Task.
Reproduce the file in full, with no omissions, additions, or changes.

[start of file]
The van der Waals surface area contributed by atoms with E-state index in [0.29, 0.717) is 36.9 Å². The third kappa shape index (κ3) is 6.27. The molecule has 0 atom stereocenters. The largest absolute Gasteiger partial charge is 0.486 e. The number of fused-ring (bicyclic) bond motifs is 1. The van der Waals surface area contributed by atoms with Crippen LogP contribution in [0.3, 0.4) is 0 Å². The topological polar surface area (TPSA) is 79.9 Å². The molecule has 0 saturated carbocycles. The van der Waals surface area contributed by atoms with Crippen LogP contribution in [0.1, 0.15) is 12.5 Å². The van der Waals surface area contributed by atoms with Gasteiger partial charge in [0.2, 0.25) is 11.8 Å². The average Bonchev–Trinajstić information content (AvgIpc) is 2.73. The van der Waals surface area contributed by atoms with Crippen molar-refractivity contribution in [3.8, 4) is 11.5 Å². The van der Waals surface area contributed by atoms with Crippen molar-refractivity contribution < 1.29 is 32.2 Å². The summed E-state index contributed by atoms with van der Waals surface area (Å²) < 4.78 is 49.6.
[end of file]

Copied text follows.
The van der Waals surface area contributed by atoms with E-state index in [0.29, 0.717) is 36.9 Å². The third kappa shape index (κ3) is 6.27. The molecule has 0 atom stereocenters. The largest absolute Gasteiger partial charge is 0.486 e. The number of fused-ring (bicyclic) bond motifs is 1. The van der Waals surface area contributed by atoms with Crippen LogP contribution in [0.3, 0.4) is 0 Å². The topological polar surface area (TPSA) is 79.9 Å². The molecule has 0 saturated carbocycles. The van der Waals surface area contributed by atoms with Crippen LogP contribution in [0.1, 0.15) is 12.5 Å². The van der Waals surface area contributed by atoms with Gasteiger partial charge in [0.2, 0.25) is 11.8 Å². The average Bonchev–Trinajstić information content (AvgIpc) is 2.73. The van der Waals surface area contributed by atoms with Crippen molar-refractivity contribution in [3.8, 4) is 11.5 Å². The van der Waals surface area contributed by atoms with Crippen molar-refractivity contribution < 1.29 is 32.2 Å². The summed E-state index contributed by atoms with van der Waals surface area (Å²) < 4.78 is 49.6.